Why You Should Stop Hating on Books

IMAG0751The New York Times Sunday Review published an article by Pamela Paul titled “Why You Should Read Books You Hate.” Paul argues that trying to force yourself to get through a piece of literature you despise may actually be beneficial for you, as it can enrich and develop your own opinions and stances:

As debaters know, sometimes you figure out your position only in opposition. All it takes is for me to read a book by Howard Zinn or Paul Johnson, each gleefully hate-worthy in its own polarizing way, to locate my own interpretation of history. This is what’s so invigorating about hate-reading. To actively grapple with your assumptions and defend your conclusions gives you a sense of purpose. You come to know where you stand, even if that means standing apart.

Though I do agree with the text’s main idea, it has some striking fallacies which I’d like to discuss. For someone who works in literary studies, it’s obvious that reading is bound with a precise analysis to achieve a deep understanding of a text’s context, ideology, misconceptions; its problems in general. Although such “professional reading” must be objective, I believe that reading for your own pleasure can benefit greatly from adopting a similar perspective. What I find problematic in Paul’s article is her insistence on the word “hate.” She doesn’t abandon that rhetoric to the end of the text, and in the penultimate paragraph she even writes, “[y]et hate reading can actually bring readers together.”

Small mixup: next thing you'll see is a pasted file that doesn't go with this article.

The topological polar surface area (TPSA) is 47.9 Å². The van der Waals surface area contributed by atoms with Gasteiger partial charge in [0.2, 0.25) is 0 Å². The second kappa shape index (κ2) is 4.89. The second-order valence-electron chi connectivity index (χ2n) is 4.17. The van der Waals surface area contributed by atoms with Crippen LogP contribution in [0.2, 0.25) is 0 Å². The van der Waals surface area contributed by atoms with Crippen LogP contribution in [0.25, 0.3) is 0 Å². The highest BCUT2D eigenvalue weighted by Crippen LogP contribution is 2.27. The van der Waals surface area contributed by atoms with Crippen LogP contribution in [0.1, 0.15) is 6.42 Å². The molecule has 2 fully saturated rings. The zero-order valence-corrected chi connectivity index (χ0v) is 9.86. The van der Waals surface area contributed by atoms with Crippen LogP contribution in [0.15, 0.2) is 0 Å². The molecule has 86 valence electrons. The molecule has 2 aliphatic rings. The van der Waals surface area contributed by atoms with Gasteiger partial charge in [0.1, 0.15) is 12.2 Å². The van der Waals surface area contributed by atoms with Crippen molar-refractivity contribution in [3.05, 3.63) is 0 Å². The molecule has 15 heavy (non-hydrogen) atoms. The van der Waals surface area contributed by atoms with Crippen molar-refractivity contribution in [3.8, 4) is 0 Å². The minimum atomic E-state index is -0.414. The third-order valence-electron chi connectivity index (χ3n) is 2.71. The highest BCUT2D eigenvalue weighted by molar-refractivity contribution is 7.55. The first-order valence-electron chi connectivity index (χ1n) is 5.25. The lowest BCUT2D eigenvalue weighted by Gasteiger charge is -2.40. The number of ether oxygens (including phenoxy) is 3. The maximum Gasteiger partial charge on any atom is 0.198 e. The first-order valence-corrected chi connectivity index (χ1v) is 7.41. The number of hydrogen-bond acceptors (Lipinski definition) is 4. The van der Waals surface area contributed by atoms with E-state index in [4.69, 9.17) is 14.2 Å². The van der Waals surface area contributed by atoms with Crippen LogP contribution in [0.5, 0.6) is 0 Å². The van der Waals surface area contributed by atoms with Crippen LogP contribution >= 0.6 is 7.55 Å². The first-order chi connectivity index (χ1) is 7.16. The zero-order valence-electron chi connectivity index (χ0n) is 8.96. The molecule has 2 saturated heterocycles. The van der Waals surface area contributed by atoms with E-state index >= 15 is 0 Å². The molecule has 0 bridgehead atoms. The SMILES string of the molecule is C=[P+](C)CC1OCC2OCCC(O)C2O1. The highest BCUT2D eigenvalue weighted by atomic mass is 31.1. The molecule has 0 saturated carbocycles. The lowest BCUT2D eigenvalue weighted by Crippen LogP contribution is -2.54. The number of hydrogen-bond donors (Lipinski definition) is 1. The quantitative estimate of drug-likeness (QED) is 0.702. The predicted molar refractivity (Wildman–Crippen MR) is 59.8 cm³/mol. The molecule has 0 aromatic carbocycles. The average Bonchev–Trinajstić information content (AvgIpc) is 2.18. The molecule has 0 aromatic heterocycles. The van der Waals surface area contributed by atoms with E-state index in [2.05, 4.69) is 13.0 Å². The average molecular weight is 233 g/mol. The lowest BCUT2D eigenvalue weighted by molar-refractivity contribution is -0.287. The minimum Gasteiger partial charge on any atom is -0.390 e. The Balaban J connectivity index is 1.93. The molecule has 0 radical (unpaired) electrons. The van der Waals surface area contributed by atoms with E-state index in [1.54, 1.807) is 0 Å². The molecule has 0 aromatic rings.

I mean, seriously? What’s the point in holding on to such hostility? At one point Paul seems to agree that reading should be more about challenging your worldview but then it all goes down to assuring yourself in your beliefs. Behind every, even the most problematic and loathed piece of literature there’s a system of contextual and ideological aspects which contributed to such outlook. Reading such works should not result in maintaining our hostility towards them but it should allow us to understand why it made us feel that way and what conclusions can we draw from it.

All I’m saying is; less hate, more understanding. Studying literature is a great tool for making our society a little bit more humane and enlightened.

Paul mentioned reading Ayn Rand as an example; it happens that recently I’ve read Atlas Shrugged and there’s a lot I’d like to say about it. I guess it’s a topic for an another post which will probably appear here in the nearest future.


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